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Square cropped image of Andy Warhol Shoes 252 screenprint with Revolver gallery watermark.
Andy Warhol - Shoes Deluxe Edition_FS II.252 jpg

Shoes 252

Catalogue Title: Shoes (Deluxe Edition) (FS II.252)

Year: 1980

Size: 40 1/4 x 59 1/2

Medium: Screenprint with diamond dust on Arches Aquarelle (Cold Pressed) Paper

Edition: out of 10, 1 PP signed and numbered in pencil on verso. DE is marked after each number.

Hidden

Shoes 252 is a screenprint by Andy Warhol from the artist’s spectacular Shoes series. Long before the Campbell’s Soup cans and the Marilyns, Warhol harbored a fascination for shoes. The simple object played a large role in his early career, as seen in his commercial shoe drawings. His interest in footwear was intensely intimate, and reflective of his embrace of all things American; in this case, the display windows that seductively presented colorful stilettos to the aspiring artist when he first arrived in New York City.

Shoes 252 exerts an aura of controlled chaos that we can all appreciate in a fashion context. Warhol created the Shoes 252 print with diamond dust, a byproduct of industrial grade diamonds. Rupert Jansen Smith, artist and Warhol’s principal printmaker, created various prints with “diamond dust” made from industrial grade stones. Warhol, however, thought the material was too difficult to work with, and instead chose to use pulverized glass. In Shoes 252, Warhol invites us to see that shoes are objects in hiding; made clear by the appearance of the shoes hiding under dimly lit glitter. In the darker prints, the shoes look like they’ve been placed in some secret area such as a drawer or under a bed. Perhaps Shoes 252 comments on the commercialization of intimacy and its association with femininity and high fashion.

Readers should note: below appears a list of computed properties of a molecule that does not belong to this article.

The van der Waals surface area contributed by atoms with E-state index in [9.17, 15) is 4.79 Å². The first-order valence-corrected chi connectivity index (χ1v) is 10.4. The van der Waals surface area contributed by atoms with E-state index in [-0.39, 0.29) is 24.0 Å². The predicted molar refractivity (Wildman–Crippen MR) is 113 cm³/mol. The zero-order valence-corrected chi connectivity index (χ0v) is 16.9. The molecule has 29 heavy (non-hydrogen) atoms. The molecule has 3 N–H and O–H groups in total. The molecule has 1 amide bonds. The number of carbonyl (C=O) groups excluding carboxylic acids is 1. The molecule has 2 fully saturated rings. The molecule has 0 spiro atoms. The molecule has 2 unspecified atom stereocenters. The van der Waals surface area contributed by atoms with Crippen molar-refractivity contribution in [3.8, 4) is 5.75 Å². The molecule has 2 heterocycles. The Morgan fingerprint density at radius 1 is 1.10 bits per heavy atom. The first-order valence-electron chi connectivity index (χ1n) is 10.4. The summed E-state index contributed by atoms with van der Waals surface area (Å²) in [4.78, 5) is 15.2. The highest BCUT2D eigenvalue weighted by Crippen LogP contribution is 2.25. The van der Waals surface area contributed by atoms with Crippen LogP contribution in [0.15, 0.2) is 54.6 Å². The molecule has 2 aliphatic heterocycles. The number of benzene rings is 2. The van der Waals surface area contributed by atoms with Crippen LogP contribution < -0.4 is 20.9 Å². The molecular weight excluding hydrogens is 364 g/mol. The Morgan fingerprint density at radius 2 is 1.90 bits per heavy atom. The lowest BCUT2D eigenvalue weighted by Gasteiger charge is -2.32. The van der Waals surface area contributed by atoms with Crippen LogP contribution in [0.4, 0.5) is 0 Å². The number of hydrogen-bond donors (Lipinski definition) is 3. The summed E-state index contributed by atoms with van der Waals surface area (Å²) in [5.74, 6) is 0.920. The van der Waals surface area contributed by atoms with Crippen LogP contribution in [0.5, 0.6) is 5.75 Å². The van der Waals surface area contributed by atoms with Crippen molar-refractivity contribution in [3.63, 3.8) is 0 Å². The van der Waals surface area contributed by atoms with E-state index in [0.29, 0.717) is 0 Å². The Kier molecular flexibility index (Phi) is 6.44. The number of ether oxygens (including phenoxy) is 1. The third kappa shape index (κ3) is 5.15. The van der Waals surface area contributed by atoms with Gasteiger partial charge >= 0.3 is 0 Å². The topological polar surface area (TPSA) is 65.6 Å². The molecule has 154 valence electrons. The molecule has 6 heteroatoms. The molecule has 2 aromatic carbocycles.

Andy Warhol’s 1980 Shoes portfolio brings an idea from his career as a commercial artist back into the spotlight at the peak of his career. Each of the prints depict scattered shoes or high heels. Although some of them are wildly different from each other in their emotional and aesthetic qualities, they all stem from Warhol’s trademark approach to repetition. One comes away from the Shoes portfolio either feeling that they have been let in on some great secret about shoes, or that they have been betrayed about the possibility of a shoe being meaningful at all. Whereas Warhol’s more colorful Shoes prints display a more typical pop art approach, the darker prints such as Shoes 252 and 255 evoke a sensual and mysterious approach to footwear.

Some say Warhol was forced to tone down the more personal aspects of his work at the beginning of his career, partly due to homophobia and pretension in the art world. This extended to his shoe fetishism by default. As such, Shoes 252 holds a special place in Warhol’s oeuvre. Ultimately, it is the perfect combination of prideful ambition, commercial opportunism, and the thoughtful reflection that characterizes Warhol’s art and influence.

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